The former Bank of Scotland chief, who reported for the UK Government this summer on setting up a business bank, said he was "quite disturbed by the squeeze on small and medium-sized businesses".
But he said his own Promethean Investments -where he and sons Hamish and Michael Burt are partners - was among those set to expand to take advantage of the demand for finance.
Sir Peter was commenting on the suspension of trading in the shares of Promethean, the AIM-listed specialist investment group he created in 2005 with Promethean Investments as manager.
The listed group, where Lloyds Banking Group inherited a 22% stake from Bank of Scotland, has been in wind-up since shareholders voted in 2009 for a return of their cash, and had hoped to liquidate all its assets by the end of last year. But the company was left holding its major stake in TIS, the biggest player in the depressed traded endowment policy market, and its associated Protected Asset TEP Fund (PATF).
A bid from PATF for TIS emerged earlier this year but was aborted. In March, Sir Peter, Promethean's chairman, told shareholders the continued delay was "immensely frustrating".
Yesterday a plan finally emerged which will see TIS reverse into Promethean to acquire its AIM listing as a renamed "multi-strategy investment company". Sir Peter confirmed that would end the Burt connection.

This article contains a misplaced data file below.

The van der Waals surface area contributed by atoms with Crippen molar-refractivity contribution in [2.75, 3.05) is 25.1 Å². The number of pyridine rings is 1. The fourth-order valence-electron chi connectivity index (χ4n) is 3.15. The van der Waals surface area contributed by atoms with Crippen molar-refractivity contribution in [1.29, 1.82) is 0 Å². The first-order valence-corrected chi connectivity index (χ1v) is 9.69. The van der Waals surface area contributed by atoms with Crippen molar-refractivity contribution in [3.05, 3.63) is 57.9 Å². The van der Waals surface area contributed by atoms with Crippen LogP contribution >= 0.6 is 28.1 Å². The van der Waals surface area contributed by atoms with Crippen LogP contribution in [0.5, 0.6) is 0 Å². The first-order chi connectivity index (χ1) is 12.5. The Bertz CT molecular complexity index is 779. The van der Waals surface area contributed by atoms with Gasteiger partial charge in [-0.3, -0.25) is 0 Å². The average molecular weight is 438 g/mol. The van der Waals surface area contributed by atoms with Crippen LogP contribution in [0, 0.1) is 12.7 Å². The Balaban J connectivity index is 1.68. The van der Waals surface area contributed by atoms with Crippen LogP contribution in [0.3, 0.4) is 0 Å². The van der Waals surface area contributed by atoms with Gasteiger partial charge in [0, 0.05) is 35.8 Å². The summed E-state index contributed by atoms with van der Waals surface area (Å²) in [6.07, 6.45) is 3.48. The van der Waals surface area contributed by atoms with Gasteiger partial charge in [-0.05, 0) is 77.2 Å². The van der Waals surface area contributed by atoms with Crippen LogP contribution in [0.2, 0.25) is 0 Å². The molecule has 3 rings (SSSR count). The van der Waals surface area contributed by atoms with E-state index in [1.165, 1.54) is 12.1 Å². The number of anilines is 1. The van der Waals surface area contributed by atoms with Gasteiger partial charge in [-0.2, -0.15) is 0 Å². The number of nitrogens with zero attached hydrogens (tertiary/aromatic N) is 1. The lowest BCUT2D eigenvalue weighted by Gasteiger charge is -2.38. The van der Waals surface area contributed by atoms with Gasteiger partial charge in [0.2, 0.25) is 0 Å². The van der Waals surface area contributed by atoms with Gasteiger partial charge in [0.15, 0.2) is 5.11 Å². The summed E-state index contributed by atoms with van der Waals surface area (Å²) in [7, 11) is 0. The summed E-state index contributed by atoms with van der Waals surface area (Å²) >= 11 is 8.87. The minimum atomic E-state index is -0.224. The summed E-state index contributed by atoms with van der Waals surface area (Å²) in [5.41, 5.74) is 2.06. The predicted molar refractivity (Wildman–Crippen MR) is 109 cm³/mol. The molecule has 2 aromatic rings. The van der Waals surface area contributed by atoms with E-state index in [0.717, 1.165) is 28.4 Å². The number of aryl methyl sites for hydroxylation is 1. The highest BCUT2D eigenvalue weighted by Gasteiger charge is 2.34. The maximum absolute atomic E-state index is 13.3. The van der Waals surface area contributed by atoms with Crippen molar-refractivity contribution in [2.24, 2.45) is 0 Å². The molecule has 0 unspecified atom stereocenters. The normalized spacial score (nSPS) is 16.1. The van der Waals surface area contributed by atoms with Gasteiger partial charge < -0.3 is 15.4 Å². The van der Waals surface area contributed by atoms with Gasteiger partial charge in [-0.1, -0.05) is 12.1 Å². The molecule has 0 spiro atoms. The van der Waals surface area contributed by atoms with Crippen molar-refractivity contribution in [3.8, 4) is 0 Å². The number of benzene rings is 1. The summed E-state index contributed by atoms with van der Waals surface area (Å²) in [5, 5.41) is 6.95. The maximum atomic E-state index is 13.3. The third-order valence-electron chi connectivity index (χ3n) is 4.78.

Promethean shares, once at 132p, were suspended at 10p yesterday, valuing the business at £5.2 million, half of what Sir Peter said it paid for TIS. Shareholders have since 2009 received 94p a share back in sale proceeds.
Sir Peter said: "Timing was not great in the sense that in the middle of 2005 we were very close to the peak of the market. If you look back we did a pretty good job for the investors in the round, and they have had a substantial profit back over the last seven years."
He said if the proposed deal went ahead, Promethean shareholders would be left with "a smaller percentage of a bigger company" which had plans to widen its investment activities.